With nearly all the Borders squads in the upper reaches of the BT National League enjoying opening-day wins last week, there’s an understandable air of hope about keeping the momentum going.
Without getting over-zealous after just one game of the new campaign, the local squads are already deep into their game plans for this weekend and assessing areas where they need to make improvements.
In the Premiership, Hawick lost out to Currie Chieftains but Melrose gave a powerful display against Watsonians, winning 54-22.
The Greenyards men are staying home for this Saturday’s visit by Boroughmuir but head coach Rob Chrystie knows last week’s result was a starting point.
“We just need to keep getting better,” he said. “The boys played very well and built the game well in relation to what we asked them from the start, then it kind of unfolded in relation to attack – it was pretty much spot on in attack.
“But, defensively, we leaked a few points and the penalty count against us was quite high, so there is loads to improve on.”
Chrystie said although the score reflected poorly on Watsonians, they did have two players in the sin bin at the same time, during which Melrose scored two tries.
“That does make a difference, especially when you’re away from home.”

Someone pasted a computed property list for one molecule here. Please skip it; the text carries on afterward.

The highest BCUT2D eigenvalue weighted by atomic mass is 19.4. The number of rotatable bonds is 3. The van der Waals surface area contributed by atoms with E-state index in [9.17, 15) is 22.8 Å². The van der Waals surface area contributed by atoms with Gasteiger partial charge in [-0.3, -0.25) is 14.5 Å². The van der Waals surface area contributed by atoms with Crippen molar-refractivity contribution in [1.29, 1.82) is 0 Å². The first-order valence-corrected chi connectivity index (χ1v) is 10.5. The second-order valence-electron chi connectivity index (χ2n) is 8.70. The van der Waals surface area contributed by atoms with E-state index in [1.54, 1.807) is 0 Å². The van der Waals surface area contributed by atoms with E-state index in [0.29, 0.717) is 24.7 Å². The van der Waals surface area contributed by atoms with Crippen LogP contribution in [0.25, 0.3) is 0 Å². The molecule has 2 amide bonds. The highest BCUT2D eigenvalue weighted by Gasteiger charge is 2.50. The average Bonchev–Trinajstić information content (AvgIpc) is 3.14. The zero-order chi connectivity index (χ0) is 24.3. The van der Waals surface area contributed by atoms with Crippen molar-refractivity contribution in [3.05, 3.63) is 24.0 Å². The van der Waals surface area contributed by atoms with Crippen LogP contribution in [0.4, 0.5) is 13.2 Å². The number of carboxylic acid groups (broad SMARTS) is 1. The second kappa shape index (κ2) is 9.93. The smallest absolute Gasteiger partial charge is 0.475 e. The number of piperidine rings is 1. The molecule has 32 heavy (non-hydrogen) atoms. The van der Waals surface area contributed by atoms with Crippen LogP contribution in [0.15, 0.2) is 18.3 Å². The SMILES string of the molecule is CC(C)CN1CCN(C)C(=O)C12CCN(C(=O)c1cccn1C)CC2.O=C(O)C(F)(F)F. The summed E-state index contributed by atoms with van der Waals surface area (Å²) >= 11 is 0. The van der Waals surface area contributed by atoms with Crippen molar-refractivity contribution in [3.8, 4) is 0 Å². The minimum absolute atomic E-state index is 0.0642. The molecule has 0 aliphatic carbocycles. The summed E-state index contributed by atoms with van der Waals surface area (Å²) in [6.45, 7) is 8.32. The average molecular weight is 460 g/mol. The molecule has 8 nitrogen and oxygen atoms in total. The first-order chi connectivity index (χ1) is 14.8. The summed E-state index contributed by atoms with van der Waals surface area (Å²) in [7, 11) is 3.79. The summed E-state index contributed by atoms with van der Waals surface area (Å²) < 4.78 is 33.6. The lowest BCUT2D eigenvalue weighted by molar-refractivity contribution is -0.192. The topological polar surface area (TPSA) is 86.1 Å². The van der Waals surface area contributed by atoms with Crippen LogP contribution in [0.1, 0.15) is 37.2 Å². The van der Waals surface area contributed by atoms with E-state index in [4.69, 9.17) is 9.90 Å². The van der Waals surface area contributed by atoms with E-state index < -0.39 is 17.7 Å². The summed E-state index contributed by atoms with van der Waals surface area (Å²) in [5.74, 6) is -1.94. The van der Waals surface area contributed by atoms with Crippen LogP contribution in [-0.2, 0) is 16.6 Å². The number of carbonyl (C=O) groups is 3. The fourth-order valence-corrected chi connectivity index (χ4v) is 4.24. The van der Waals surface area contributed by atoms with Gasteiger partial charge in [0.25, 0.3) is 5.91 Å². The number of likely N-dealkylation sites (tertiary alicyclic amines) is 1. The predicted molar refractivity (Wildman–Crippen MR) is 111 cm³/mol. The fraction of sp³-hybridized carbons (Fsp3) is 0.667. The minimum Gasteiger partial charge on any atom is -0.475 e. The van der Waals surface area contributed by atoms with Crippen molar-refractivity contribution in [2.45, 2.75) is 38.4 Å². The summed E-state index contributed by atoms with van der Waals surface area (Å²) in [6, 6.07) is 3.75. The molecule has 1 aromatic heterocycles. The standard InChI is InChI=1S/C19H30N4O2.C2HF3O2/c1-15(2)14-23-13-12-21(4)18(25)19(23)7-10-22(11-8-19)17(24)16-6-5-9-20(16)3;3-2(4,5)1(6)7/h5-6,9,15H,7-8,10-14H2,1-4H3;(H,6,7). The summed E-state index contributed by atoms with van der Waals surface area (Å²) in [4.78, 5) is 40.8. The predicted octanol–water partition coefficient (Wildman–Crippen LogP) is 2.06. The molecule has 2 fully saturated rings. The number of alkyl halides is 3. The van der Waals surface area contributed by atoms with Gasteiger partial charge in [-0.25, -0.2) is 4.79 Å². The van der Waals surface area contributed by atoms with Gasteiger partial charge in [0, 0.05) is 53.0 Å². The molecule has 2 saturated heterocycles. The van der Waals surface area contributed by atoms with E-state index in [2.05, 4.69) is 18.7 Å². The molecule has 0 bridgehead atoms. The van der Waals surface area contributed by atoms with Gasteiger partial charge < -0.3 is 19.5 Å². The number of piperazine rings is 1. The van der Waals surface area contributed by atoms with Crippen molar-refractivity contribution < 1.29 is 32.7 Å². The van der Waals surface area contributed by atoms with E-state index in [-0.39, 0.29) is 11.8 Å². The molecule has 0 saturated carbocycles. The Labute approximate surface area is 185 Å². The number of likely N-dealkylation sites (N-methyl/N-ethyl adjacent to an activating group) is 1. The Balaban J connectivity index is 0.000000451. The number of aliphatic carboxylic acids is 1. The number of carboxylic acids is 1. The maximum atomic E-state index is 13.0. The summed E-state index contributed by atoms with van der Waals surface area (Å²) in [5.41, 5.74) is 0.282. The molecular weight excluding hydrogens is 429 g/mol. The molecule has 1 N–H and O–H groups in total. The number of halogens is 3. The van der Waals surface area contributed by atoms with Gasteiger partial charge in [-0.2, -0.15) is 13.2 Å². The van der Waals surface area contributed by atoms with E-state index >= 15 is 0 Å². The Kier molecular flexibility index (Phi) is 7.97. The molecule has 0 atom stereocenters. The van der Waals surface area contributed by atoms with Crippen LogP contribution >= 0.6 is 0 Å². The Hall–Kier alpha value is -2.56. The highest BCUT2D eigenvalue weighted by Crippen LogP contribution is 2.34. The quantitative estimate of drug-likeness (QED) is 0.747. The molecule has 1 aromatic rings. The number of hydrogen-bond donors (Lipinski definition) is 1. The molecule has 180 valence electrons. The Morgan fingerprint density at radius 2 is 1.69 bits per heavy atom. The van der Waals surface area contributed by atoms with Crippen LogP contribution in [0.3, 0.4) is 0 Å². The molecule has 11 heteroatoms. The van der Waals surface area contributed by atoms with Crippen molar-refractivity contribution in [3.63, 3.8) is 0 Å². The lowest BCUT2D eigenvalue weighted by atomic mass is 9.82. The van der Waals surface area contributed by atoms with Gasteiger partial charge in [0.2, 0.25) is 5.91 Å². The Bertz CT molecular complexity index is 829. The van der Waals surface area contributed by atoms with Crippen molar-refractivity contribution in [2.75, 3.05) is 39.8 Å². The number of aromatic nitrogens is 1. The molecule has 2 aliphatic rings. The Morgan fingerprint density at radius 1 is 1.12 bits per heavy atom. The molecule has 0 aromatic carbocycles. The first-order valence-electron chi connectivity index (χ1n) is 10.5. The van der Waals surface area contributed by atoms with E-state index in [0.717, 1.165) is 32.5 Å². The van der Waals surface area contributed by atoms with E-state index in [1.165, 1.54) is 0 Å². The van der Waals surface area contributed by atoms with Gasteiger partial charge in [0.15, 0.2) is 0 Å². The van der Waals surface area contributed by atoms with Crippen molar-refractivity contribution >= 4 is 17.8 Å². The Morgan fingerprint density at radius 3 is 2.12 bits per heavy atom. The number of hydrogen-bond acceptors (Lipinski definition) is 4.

Chrystie hoped the side would be in even better form for the visit of Boroughmuir, who lost to Ayr on Saturday with a drop goal in the last play of the game.
There was a great atmosphere about the Greenyards after last week’s game, he added, but the squad knew a challenging couple of months lay ahead, with eight league games on the bounce.
Relegated Gala, aiming to scale the ladder back to the BT Premiership, enjoyed a 34-28 Division One bonus-point win in Aberdeen.
Captain Graham Speirs said he was really happy to “get the ball rolling on a good note” and keen to meet Dundee HSFP at Netherdale.
Dundee would be confident, he added, but Gala had shown recently that they could “front up and score tries”.
The Maroons had to get their foundations in place, play in the right areas of the park and maybe score some tries later on, he added.
But they knew there would be no easy games in Division One – against Aberdeen, they had perhaps been “a little frantic with ball in hand” and their game management wasn’t quite right, added Speirs.
Division One consisted of a number of teams they knew well and a number they hadn’t played for a while, admitted Speirs, but every team on the day would be competitive.